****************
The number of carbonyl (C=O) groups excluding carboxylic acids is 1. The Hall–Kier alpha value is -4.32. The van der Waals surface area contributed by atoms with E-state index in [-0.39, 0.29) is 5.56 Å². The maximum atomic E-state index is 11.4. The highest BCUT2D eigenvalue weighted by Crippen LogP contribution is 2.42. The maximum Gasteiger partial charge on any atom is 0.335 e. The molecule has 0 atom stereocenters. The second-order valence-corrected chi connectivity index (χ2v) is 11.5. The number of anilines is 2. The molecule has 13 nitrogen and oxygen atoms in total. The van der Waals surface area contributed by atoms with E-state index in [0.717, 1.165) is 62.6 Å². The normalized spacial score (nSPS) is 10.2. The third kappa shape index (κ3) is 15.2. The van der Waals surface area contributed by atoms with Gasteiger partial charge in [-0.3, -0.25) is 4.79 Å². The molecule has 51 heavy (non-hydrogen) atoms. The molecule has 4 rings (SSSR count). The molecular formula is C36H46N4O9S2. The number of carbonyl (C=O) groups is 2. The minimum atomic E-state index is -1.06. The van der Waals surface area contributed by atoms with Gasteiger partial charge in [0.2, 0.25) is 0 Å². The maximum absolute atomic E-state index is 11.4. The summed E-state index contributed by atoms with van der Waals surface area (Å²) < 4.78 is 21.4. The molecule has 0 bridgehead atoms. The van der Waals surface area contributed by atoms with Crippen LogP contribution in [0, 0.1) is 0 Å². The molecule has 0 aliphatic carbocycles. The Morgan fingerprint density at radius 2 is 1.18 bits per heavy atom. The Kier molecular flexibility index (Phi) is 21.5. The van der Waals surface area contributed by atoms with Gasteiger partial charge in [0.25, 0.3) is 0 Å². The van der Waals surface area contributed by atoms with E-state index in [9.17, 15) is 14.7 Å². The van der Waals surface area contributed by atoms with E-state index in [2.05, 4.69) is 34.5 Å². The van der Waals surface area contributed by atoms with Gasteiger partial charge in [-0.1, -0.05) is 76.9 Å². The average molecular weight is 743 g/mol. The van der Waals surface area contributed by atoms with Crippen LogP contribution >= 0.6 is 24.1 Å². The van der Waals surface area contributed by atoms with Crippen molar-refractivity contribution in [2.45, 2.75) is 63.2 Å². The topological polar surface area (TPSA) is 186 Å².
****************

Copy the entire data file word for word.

The number of carbonyl (C=O) groups excluding carboxylic acids is 1. The Hall–Kier alpha value is -4.32. The van der Waals surface area contributed by atoms with E-state index in [-0.39, 0.29) is 5.56 Å². The maximum atomic E-state index is 11.4. The highest BCUT2D eigenvalue weighted by Crippen LogP contribution is 2.42. The maximum Gasteiger partial charge on any atom is 0.335 e. The molecule has 0 atom stereocenters. The second-order valence-corrected chi connectivity index (χ2v) is 11.5. The number of anilines is 2. The molecule has 13 nitrogen and oxygen atoms in total. The van der Waals surface area contributed by atoms with E-state index in [0.717, 1.165) is 62.6 Å². The normalized spacial score (nSPS) is 10.2. The third kappa shape index (κ3) is 15.2. The van der Waals surface area contributed by atoms with Gasteiger partial charge in [-0.3, -0.25) is 4.79 Å². The molecule has 51 heavy (non-hydrogen) atoms. The molecule has 4 rings (SSSR count). The molecular formula is C36H46N4O9S2. The number of carbonyl (C=O) groups is 2. The minimum atomic E-state index is -1.06. The van der Waals surface area contributed by atoms with Gasteiger partial charge in [0.2, 0.25) is 0 Å². The maximum absolute atomic E-state index is 11.4. The summed E-state index contributed by atoms with van der Waals surface area (Å²) < 4.78 is 21.4. The molecule has 0 bridgehead atoms. The van der Waals surface area contributed by atoms with Crippen LogP contribution in [0, 0.1) is 0 Å². The molecule has 0 aliphatic carbocycles. The Morgan fingerprint density at radius 2 is 1.18 bits per heavy atom. The Kier molecular flexibility index (Phi) is 21.5. The van der Waals surface area contributed by atoms with Gasteiger partial charge in [0.25, 0.3) is 0 Å². The van der Waals surface area contributed by atoms with E-state index in [9.17, 15) is 14.7 Å². The van der Waals surface area contributed by atoms with E-state index in [2.05, 4.69) is 34.5 Å². The van der Waals surface area contributed by atoms with Gasteiger partial charge in [-0.1, -0.05) is 76.9 Å². The average molecular weight is 743 g/mol. The van der Waals surface area contributed by atoms with Crippen LogP contribution >= 0.6 is 24.1 Å². The van der Waals surface area contributed by atoms with Crippen molar-refractivity contribution in [2.45, 2.75) is 63.2 Å². The topological polar surface area (TPSA) is 186 Å².